A controller is a method for specifying an object's transforms (position, rotation, and scale). The default controllers allow you to move, rotate, and scale objects with the transform buttons on the toolbar (Select and Move, Select and Rotate, Select and Scale). Other controllers might control an object's position by putting it on a path, or control its rotation by making it look at another object.

By default, simple controllers are assigned to each of an object's three transforms. If you just went ahead and animated the objects in the scene with the transform buttons and never did any other kind of animation, you might never know the controllers were there. But 3ds max provides additional controllers so you'll have more flexibility when animating.

You can change these controllers in a variety of ways. The most direct method is to select an object, go to the Motion panel, expand the Assign Controller rollout, highlight an existing controller, and click the Assign Controller button to choose another controller.

TIP

In the 3ds max documentation, controllers are also called “animation controllers” or “constraints.”

There are also a number of indirect methods for changing controllers in 3ds max. The Freeze Rotation option is one example—it splits the original rotation controller into two controllers. Options in the Animation > Constraints menu also change controllers. For example, choosing Path Constraint changes the default position controller to a Path controller.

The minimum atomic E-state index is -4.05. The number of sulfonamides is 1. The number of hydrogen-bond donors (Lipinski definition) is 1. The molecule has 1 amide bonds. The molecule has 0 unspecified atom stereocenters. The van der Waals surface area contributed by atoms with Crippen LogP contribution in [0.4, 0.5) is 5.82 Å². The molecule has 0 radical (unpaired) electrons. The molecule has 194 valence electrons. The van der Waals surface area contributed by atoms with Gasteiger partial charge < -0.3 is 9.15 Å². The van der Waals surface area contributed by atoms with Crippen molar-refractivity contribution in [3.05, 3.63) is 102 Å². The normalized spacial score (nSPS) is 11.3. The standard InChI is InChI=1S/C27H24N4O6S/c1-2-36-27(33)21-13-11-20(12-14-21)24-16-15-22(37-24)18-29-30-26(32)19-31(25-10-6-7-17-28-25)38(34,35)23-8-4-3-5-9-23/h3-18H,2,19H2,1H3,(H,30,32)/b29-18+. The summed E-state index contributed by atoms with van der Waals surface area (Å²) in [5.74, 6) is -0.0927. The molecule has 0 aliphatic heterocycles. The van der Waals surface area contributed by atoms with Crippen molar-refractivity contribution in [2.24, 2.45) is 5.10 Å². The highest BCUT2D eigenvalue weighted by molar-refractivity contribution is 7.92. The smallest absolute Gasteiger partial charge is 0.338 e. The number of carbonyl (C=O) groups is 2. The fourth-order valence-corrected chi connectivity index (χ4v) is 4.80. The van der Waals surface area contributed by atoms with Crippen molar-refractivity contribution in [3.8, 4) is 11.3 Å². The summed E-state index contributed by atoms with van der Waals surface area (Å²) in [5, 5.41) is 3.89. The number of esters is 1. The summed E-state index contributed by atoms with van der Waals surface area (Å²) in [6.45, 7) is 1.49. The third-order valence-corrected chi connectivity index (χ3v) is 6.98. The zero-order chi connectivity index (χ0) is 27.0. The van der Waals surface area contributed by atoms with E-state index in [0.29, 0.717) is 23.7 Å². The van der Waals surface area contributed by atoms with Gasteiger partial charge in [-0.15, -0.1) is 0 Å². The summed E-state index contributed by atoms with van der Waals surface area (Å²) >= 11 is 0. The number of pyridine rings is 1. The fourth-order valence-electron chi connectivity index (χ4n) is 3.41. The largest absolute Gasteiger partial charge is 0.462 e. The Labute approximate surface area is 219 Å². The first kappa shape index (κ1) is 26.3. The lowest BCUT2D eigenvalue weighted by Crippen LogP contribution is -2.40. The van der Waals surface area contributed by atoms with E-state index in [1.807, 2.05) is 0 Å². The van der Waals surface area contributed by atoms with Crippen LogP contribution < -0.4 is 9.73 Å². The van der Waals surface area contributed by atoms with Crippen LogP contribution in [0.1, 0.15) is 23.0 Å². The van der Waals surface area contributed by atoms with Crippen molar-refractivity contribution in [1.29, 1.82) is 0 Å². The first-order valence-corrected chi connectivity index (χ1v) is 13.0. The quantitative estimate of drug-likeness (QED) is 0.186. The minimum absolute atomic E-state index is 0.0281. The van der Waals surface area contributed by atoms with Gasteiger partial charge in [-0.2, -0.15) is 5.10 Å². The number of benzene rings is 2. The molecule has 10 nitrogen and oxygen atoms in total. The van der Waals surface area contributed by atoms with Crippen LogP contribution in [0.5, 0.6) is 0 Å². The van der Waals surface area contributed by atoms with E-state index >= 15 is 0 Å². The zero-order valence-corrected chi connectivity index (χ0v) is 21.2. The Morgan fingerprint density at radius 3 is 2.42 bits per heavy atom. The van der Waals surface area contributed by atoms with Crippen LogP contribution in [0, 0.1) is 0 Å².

A list controller is a special type of controller that lets you apply two or more controllers to one transform. The first controller holds the current transform information at the time the list controller is assigned, while later controllers can be used to animate the object. The Freeze Rotation tool automatically creates a list controller for an object.

To save time in changing the default rotation controller to a list controller, you'll use the Freeze Rotation option to set up the double rotation through wiring.

#### TUTORIAL R9: Completing the Spine Rig

Now you can use what you've learned about freezing rotation to finish setting up the spine rig.

##### Align the Control Shape's Pivot Point

The first order of business is to align the pivot points of the two objects you want to control with the wiring.

 1 Load the file CharRig10.max that you created earlier, or from the Rigs folder on the CD. 2 Select CtrlSpineBase, the gyrohandle that controls the spine. 3 On the Hierarchy panel, click Affect Pivot Only. 4 Click Align, and click BoneSpine02, the second-lowest spine bone. 5 In the Align dialog, turn off any Align Position options that are turned on. In the Align Orientation group, turn on X,Y, and Z. Make sure Pivot Point is selected for both Current Object and Target Object, and click OK. [View full size image] 6 Turn off Affect Pivot Only. Now the orientation of the control object's pivot point matches the pivot point of the bone it's going to control.
##### Freeze Rotations